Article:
The CPI report in the United States was a horror show for Team Transitory. Although there were other areas with jumpy prices (e.g., food prices), I think that the housing component (above) is the part I am most concerned about in the near run.
The housing component of CPI is based on surveys that are smoothed. This means that there is a decent amount of momentum behind price trends. In the chart, I show the 6-month rate of change versus the annual rate of inflation. (When doing rates of change for periods under a year, you need to use seasonally adjusted data — like I did here — as otherwise you see a seasonal oscillation on top of the data.) The trend can change sharply — as seen in the past year, and in previous recessions. But we do not see the 6-month rate of change continuously chopping above and below the annual rate, which is what you would see in something like the energy component of the CPI.
So even if market rents start turning around, it will take considerable time for this to show up in housing CPI, and therefore core CPI (of which housing a major contributor). The question is: why exactly will the trend in rent increases turn around? Although one might hope that high rental prices will be the cure for high rental prices (as the saying goes in commodity markets), the demand response would be slower than in commodity markets. Rental contracts are typically annual, and there are a variety of “work arounds” for high rents (including returning to parents’ basements, going to a less attractive rental). My reading of the data is that recessions are the way that rent increases turned around historically.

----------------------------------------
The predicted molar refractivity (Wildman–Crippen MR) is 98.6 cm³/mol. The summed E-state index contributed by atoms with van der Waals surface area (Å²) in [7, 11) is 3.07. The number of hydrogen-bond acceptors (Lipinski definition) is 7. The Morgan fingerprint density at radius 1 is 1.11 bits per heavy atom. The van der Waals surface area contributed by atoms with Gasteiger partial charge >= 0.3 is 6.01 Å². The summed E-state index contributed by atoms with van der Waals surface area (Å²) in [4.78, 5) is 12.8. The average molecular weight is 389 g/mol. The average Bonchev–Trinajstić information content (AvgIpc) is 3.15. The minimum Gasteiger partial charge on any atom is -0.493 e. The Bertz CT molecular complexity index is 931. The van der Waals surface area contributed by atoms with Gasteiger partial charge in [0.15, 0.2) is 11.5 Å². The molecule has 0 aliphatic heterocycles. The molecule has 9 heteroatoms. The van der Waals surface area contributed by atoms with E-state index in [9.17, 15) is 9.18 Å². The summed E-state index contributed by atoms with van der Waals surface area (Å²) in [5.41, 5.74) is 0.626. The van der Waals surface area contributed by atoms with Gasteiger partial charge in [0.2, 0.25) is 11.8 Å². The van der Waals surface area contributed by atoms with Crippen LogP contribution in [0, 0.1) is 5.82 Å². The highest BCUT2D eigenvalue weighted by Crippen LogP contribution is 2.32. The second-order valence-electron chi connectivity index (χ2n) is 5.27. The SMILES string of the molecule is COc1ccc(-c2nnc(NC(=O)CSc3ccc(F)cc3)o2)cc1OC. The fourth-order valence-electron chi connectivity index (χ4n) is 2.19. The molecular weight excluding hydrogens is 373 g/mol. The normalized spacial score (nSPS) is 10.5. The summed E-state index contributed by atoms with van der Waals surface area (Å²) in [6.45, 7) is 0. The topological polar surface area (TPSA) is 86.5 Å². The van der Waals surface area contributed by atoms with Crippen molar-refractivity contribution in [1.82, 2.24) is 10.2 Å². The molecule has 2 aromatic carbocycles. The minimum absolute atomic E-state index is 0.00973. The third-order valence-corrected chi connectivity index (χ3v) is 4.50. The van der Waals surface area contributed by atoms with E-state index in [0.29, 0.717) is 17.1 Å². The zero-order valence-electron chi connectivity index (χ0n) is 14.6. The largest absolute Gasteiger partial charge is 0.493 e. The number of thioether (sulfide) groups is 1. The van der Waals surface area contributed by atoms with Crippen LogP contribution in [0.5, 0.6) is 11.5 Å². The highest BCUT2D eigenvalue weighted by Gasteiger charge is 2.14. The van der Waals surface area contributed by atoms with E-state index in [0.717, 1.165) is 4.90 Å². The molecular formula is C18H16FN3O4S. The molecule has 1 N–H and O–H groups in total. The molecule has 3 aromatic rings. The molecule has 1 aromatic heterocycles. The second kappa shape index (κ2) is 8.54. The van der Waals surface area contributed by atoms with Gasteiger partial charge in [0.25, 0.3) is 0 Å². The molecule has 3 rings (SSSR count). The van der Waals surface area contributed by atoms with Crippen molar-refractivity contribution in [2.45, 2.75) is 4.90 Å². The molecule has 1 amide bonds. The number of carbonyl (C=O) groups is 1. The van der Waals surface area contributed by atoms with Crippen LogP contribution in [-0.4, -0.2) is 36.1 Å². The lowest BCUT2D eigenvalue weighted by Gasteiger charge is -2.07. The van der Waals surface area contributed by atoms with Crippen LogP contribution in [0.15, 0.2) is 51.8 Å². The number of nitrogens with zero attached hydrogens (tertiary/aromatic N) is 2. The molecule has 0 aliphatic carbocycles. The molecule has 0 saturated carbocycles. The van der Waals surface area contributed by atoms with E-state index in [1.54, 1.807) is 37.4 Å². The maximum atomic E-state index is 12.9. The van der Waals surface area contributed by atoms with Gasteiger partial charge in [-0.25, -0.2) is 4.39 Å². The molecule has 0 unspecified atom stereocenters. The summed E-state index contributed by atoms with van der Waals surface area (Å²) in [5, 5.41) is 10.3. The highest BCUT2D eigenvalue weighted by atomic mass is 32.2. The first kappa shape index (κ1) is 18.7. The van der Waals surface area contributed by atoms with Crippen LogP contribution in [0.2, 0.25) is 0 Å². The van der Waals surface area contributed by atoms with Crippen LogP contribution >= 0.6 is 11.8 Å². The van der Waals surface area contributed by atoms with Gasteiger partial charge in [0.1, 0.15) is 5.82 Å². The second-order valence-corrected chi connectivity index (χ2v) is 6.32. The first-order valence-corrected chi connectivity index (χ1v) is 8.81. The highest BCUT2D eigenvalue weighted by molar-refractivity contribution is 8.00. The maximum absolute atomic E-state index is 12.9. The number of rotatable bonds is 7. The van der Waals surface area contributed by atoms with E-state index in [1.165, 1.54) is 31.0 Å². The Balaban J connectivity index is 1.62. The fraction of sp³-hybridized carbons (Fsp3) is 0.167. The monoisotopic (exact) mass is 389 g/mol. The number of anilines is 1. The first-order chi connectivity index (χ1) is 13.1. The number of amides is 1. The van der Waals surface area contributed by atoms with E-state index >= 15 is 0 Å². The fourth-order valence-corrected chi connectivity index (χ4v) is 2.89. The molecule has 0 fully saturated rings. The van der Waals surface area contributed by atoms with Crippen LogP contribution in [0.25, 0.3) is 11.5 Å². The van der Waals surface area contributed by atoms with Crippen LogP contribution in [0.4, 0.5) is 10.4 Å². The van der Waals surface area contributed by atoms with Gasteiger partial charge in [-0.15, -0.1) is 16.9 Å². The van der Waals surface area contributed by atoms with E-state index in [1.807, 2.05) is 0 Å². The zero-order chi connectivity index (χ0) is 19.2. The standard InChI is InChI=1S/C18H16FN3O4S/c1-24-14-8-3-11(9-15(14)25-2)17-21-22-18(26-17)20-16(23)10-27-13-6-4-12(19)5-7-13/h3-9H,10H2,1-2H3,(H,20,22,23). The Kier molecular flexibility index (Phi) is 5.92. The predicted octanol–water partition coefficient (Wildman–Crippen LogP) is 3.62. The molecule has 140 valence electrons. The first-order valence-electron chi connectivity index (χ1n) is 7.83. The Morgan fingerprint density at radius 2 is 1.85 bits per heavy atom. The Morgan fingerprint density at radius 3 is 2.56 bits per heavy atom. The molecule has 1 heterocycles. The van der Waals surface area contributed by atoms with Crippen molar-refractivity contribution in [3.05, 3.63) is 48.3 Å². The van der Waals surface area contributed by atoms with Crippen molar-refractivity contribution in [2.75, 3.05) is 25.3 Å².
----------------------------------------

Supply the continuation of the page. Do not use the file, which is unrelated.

In any event, average hourly earnings remains at an elevated level when compared to past decades. I see some arguments about the true state of the labour market, but my bias is to accept that wage costs are creating an upward bias to inflation relative to past cycles.
As such, the view that the Fed will be hiking rapidly until something breaks has to be taken seriously. The question is determining the timeline for the breakage (which I cannot really help the reader with).
One can imagine scenarios that are more bullish for interest rates, but they might require the Fed trying to convince people that elevated core CPI readings do not matter. Historically, they have been able to convince most observers to look through energy spikes (although the inflation nutters were never convinced), my guess it would be harder sell to get people to ignore core inflation. (I think the definition of core inflation is somewhat dubious, but it is quite popular and a useful shortcut for showing inflation trends.)